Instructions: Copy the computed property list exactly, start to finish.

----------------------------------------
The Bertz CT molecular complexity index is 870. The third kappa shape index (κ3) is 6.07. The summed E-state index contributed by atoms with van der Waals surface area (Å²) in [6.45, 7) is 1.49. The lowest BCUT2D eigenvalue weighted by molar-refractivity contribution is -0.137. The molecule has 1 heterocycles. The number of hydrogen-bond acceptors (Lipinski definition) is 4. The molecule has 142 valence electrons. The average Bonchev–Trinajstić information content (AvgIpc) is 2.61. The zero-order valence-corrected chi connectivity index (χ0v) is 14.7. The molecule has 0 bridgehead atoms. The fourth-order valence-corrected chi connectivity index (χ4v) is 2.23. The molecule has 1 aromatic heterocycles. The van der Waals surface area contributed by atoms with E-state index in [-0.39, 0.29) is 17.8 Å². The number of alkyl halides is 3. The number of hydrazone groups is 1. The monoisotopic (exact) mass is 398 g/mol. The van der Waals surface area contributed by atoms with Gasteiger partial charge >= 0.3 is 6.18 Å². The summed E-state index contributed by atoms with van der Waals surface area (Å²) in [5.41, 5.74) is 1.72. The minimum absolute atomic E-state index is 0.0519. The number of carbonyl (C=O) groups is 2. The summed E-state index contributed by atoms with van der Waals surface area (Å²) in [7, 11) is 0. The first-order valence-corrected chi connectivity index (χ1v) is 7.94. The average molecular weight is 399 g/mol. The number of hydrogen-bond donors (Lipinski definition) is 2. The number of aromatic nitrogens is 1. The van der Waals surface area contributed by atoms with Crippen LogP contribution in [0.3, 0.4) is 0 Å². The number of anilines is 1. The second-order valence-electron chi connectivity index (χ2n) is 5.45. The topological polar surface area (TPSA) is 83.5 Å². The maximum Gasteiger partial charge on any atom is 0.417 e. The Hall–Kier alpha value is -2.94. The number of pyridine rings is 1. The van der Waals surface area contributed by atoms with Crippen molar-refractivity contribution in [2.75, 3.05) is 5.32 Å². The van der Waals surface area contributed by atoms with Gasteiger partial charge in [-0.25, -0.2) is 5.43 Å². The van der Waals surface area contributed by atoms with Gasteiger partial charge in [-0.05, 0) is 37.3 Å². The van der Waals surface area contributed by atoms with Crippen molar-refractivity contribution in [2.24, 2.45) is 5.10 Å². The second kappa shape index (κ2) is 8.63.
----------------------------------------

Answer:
The Bertz CT molecular complexity index is 870. The third kappa shape index (κ3) is 6.07. The summed E-state index contributed by atoms with van der Waals surface area (Å²) in [6.45, 7) is 1.49. The lowest BCUT2D eigenvalue weighted by molar-refractivity contribution is -0.137. The molecule has 1 heterocycles. The number of hydrogen-bond acceptors (Lipinski definition) is 4. The molecule has 142 valence electrons. The average Bonchev–Trinajstić information content (AvgIpc) is 2.61. The zero-order valence-corrected chi connectivity index (χ0v) is 14.7. The molecule has 0 bridgehead atoms. The fourth-order valence-corrected chi connectivity index (χ4v) is 2.23. The molecule has 1 aromatic heterocycles. The van der Waals surface area contributed by atoms with E-state index in [-0.39, 0.29) is 17.8 Å². The number of alkyl halides is 3. The number of hydrazone groups is 1. The monoisotopic (exact) mass is 398 g/mol. The van der Waals surface area contributed by atoms with Gasteiger partial charge >= 0.3 is 6.18 Å². The summed E-state index contributed by atoms with van der Waals surface area (Å²) in [5.41, 5.74) is 1.72. The minimum absolute atomic E-state index is 0.0519. The number of carbonyl (C=O) groups is 2. The summed E-state index contributed by atoms with van der Waals surface area (Å²) in [7, 11) is 0. The first-order valence-corrected chi connectivity index (χ1v) is 7.94. The average molecular weight is 399 g/mol. The number of hydrogen-bond donors (Lipinski definition) is 2. The number of aromatic nitrogens is 1. The van der Waals surface area contributed by atoms with Crippen LogP contribution in [0.3, 0.4) is 0 Å². The number of anilines is 1. The second-order valence-electron chi connectivity index (χ2n) is 5.45. The topological polar surface area (TPSA) is 83.5 Å². The maximum Gasteiger partial charge on any atom is 0.417 e. The Hall–Kier alpha value is -2.94. The number of pyridine rings is 1. The van der Waals surface area contributed by atoms with Crippen molar-refractivity contribution in [2.75, 3.05) is 5.32 Å². The van der Waals surface area contributed by atoms with Gasteiger partial charge in [-0.25, -0.2) is 5.43 Å². The van der Waals surface area contributed by atoms with Gasteiger partial charge in [-0.05, 0) is 37.3 Å². The van der Waals surface area contributed by atoms with Crippen molar-refractivity contribution in [2.24, 2.45) is 5.10 Å². The second kappa shape index (κ2) is 8.63.